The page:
• Japanese data for July was mostly favourable with falling unemployment, a rise in the jobs to applicant ratio, growth in household spending, a solid bounce back in industrial production with a higher August purchasing managers’ indicator (PMI) pointing to more strength and fading core pressures. Abenomics looks to be working although it has been a slow process.

Australian economic events and implications

  • In Australia, while business investment rose a much stronger-than-expected 4% in the June quarter, this masked a decline in plant & equipment investment which is what feeds into GDP estimates. More importantly, business investment plans were revised down for this financial year and now point to a 1% fall in investment this financial year using a comparison of past investment intentions with actual outcomes, or an 11% fall based on a comparison of investment plans for 2013-14 with those made for 2012-13 a year ago. However, whether it’s a 1% fall or an 11% fall, the outlook for business investment is poor with weakness pretty much across the board, highlighting the need for further monetary easing in Australia.
  • Meanwhile, credit growth remained subdued in July albeit with signs of a bottoming. There was mixed news in relation to housing with a fall in new home sales but another rise in housing affordability to its best in a decade, pointing to an ongoing housing recovery ahead.
  • The June-half profit reporting season is now essentially complete. Results have been weak but not as bad as feared and dividends have increased by 10% which partly explains why the Australian share market has performed reasonably well in August, managing a gain of 1.6%. Overall, results have been a little bit better than expected with 39% of companies exceeding analyst expectations as against 27% missing expectations. 63% of companies have seen their profits rise from a year ago and 60% of companies have increased their dividends from a year ago as against only 12% which have cut them. And while corporate outlook comments have been subdued, the fact they haven’t been too gloomy is a good sign.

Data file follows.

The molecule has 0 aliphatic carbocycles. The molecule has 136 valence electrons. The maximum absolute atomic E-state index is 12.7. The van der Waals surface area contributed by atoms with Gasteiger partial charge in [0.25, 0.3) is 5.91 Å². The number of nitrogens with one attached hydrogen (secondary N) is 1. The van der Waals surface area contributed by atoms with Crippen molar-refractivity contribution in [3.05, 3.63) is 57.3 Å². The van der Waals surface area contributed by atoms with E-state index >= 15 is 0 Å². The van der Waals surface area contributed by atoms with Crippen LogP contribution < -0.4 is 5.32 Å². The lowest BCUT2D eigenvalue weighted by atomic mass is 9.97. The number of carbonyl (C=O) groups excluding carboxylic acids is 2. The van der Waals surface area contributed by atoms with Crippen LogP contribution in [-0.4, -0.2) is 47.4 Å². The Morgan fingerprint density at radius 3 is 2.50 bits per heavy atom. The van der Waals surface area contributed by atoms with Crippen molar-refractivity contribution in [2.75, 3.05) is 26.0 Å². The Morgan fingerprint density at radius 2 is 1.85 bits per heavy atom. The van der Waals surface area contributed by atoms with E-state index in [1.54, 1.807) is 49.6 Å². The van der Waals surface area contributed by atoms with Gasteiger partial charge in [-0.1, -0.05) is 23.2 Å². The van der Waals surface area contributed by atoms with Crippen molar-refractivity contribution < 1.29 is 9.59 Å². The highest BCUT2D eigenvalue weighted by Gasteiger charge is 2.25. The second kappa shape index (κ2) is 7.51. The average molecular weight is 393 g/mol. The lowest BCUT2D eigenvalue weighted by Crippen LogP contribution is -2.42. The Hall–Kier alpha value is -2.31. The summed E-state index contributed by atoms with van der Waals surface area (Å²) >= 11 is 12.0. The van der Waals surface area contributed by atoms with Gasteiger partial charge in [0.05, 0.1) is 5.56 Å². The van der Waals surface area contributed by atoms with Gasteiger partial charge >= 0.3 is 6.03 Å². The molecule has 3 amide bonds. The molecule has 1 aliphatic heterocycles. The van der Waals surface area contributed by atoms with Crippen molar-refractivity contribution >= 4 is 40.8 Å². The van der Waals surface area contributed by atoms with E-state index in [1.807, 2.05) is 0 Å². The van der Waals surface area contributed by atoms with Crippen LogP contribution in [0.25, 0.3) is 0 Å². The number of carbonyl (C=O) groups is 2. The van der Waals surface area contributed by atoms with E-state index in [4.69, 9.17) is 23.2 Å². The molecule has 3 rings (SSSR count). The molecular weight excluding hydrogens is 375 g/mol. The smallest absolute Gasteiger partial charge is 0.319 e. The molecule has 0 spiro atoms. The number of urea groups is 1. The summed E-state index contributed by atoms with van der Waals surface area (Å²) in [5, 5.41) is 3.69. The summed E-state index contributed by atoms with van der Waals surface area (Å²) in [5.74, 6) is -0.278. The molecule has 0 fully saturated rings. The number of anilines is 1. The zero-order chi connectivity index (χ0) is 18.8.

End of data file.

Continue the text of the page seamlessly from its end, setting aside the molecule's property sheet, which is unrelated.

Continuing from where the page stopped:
• Consequently, and because the bad news had already been factored in, we haven’t seen the earnings downgrades some had feared. Earnings expectations for 2012-13 are little changed at -0.5% (with resources earnings down by around 21% but with earnings for the rest of the market up by around 6%). And 2013-14 earnings growth expectations remain around 13%, made up of a 35% gain for resources and 8% growth for the rest of the market. As a result of increased dividends from resources stocks, dividend growth ran much stronger than earnings last financial year, rising by around 10%. Reflecting the better-than-feared results and increasing dividends, 54% of companies have seen their share price outperform the market on the day their results were released. Key themes have been ongoing cost control and weak revenue growth, but a prospective boost to profits from the lower Australian dollar (A$) and for iron ore companies from a higher iron ore price. Strong dividend growth reflects both a degree of comfort with the profit outlook along with pressure from shareholders for increased dividends.

All chart sources: AMP Capital

Major market moves

  • Global shares had a rough week, not helped by worries about a strike on Syria and problems in some emerging countries. US shares fell 1.8%, Eurozone shares fell 3.6% and the Japanese Nikkei Index was down 2%. Chinese shares bucked the trend, gaining 2% and Australian shares rose 0.2%.
  • Commodity prices were mixed with oil up on Middle East uncertainty, but metal prices down. A stronger US dollar (US$) and weaker metal prices saw the A$ fall.
  • Bond yields fell in the US, Germany, Japan and Australia partly as a bit of safe haven buying crept back in.

What to watch over the next week?

  • Syria will probably be the big one to watch, but on the data front in the US the focus is likely to be on the Institute of Supply Management (ISM) manufacturing index (due Monday) and payroll employment data (Friday) as guides to whether the Fed will commence tapering its monetary stimulus this month. Both may not provide decisive readings though with the ISM expected to slip slightly to 54 from 55.4 and payroll employment growth expected to be around 180,000 which is solid but not overwhelmingly strong. The Fed’s Beige Book of anecdotal indicators along with trade data and the non-manufacturing ISM will also be released.